Queer representation at the Grammys hit a particular zenith in 2014 when the lesbian singer/songwriter Mary Lambert dueted with Madonna on "She Keeps Me Warm" (Lambert's hook from Macklemore's "Same Love) as Queen Latifah officiated the nuptials of 33 same-sex couples. The orchestrated moment could have only occurred because of long-fought shifting cultural mores, increased visibility, and marriage equality legislation.
Five years later, the 2019 Grammy Awards (airing this Sunday on CBS) is irrefutably a landmark year of visibility for queer women. There are no fewer than 13 queer women nominated across multiple categories. And five of the female artists slated to perform for a live television audience at the ceremony are part of the LGBTQ community.
Recent Grammy Awards ceremonies have recognized the work of queer women including Kesha, Lady Gaga, and Kehlani with nominations. But this year, women across the queer spectrum in a variety of music genres and from several generations earned nominations. Some of the women nominated have been out for decades while others came out within the past year.
Janelle Monae, who came out as pansexual in 2018, is nominated for her paean to labia for "Pynk." And her singularly innovative Dirty Computer earned a nod in the album of the year category. When she received her nominations, she shouted out to underrepresented and under-recognized artists.
"Being a young Black queer woman in America, there was something I had to say and there was a group of people that I wanted to celebrate, and I'm happy to be representing them," Monae said when the nominations were announced.
"I hope they feel seen; I hope they feel heard; I hope they feel loved, and I hope they feel celebrated. This is for you!" she said.
Joining Monae in the album of the year category is Brandi Carlile, the 37-year-old singer-songwriter from Seattle who's By the Way, I Forgive You, wowed critics and audiences alike.
An out lesbian since before her career kicked into high gear circa 2007, Carlile picked up a total of six nominations including four in major categories as well as in Americana and Roots music categories for the album and also for the song "The Joke."
When the nominations dropped in December, Carlile paid homage to the queer legends who came before her.
"Those of us that are just a little bit younger than [Linda Perry], and the Indigo Girls, Elton John, Freddie Mercury, K.D. Lang, George Michael -- and so on and so forth -- our road has been paved with parody and humility," Carlile told Billboard. "That's something I'll never forget. Those people have been parodied for being gay through the course of their career in a way that would never be acceptable now."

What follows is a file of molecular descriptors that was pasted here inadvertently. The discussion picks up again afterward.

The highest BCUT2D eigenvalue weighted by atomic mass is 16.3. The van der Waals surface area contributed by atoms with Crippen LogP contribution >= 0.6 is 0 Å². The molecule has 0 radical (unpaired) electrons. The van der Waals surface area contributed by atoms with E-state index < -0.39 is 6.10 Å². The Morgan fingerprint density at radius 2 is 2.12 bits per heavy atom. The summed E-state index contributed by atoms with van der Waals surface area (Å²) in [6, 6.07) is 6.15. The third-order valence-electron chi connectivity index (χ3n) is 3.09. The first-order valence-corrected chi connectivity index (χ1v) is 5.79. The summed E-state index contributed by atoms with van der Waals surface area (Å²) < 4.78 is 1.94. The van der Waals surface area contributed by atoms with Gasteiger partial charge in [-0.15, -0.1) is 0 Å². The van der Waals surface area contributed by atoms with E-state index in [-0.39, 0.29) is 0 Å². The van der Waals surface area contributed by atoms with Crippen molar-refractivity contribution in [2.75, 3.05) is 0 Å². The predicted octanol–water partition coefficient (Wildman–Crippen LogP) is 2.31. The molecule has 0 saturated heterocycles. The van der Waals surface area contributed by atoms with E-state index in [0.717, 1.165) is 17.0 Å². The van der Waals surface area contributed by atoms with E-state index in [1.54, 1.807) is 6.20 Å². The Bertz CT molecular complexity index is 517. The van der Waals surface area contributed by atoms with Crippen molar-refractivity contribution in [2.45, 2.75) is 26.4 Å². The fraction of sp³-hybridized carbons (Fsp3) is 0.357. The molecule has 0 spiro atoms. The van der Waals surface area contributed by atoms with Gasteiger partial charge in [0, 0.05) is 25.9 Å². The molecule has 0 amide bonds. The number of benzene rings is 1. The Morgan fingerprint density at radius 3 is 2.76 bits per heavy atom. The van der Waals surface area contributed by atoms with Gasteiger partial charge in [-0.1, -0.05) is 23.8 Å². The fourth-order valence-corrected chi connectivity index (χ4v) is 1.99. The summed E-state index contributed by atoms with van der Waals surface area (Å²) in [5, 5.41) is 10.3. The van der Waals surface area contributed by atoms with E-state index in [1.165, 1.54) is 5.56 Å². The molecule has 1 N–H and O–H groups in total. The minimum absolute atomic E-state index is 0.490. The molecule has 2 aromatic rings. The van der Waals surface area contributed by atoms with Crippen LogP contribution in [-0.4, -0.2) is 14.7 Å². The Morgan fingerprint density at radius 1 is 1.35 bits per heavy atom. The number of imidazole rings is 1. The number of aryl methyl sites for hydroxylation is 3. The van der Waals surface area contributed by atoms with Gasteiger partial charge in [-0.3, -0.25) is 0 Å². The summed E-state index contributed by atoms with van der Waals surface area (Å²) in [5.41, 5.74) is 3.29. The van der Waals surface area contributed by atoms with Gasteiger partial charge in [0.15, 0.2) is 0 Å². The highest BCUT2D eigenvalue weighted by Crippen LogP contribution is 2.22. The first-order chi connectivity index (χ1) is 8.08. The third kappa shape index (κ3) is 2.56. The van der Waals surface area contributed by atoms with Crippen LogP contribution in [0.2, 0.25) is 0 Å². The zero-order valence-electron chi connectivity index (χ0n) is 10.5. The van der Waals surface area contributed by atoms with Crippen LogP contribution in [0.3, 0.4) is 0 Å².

A perennial favorite, Lady Gaga earned five nominations with her megahit "Shallow" from A Star Is Born, which earned nods for song of the year and record of the year.
Meanwhile, bona fide breakout star, Cardi B. who came out as bisexual in the dust-up over Rita Ora's "Girls" is nominated in several categories including for album of the year, record of the year, and best rap performance.
Other nominated queer female musicians include, Me'shell Ndegeocello whose Ventriloquism landed a nod for Best Urban Contemporary Album category; St. Vincent (Annie Clark) for Masseducation in the alternative album category; the Scottish musician Sophie for best dance album; and best new artist nominee Bebe Rexha, who also came out as a result of her participation in "Girls."
While Carlile, who appeared in A Star Is Born in the film's Grammy's scene, has broken out of the more niche American section of the Grammys and earned nominations in major categories, there are two legendary women holding down slots in the folk music category. Lesbian singer-songwriter Mary Gauthier, 56, is nominated in the folk album category for Rifles and Rosary Beads. The 78-year-old iconoclast Joan Baez (who spoke about her relationships with women in 1973) is also nominated in the folk category for Whistle Down the Wind.
But it's not just musicians who've earned recognition from the Grammys this year. Linda Perry earned a nomination for Producer of the Year, Non-Classical. Meanwhile, songwriter Teddy Geiger earned a nomination for co-writing Shawn Mendes's "In My Blood" while Sarah Aarons co-wrote the nominated smash "The Middle" by Zedd, Maren Morris, and Grey.
Beyond representation across categories, four of the nominated women including Monae, Carlile, Gaga, and St. Vincent are slated to perform. If that weren't queer representation enough, Miley Cyrus is also taking to the Grammy's stage.
Annie Clark (St. Vincent)
It's not new for queer women to stake a claim at the Grammys. They've been nominated and winning for decades. Melissa Etheridge has a pair of wins for best rock vocal female for "Come to My Window" and "Ain't it Heavy." k.d. lang has four wins, including one for best pop vocal performance, female for "Constant Craving. Gaga has won six Grammys -- five from the "Poker Face" and "Bad Romance" stages of her career.
But while queer women have been recognized by Grammys past, the sheer number of remarkable women from the LGBTQ community who are of up for awards this year and the fact that Monae and Carlile are both nominated for album of the year, is momentous.
And of the more than a dozen queer women nominated this year, the only previous winners are Gaga and St. Vincent, who won for best alternative album in 2014, leaving room for so many historic wins at the 61st Grammy Awards on Sunday.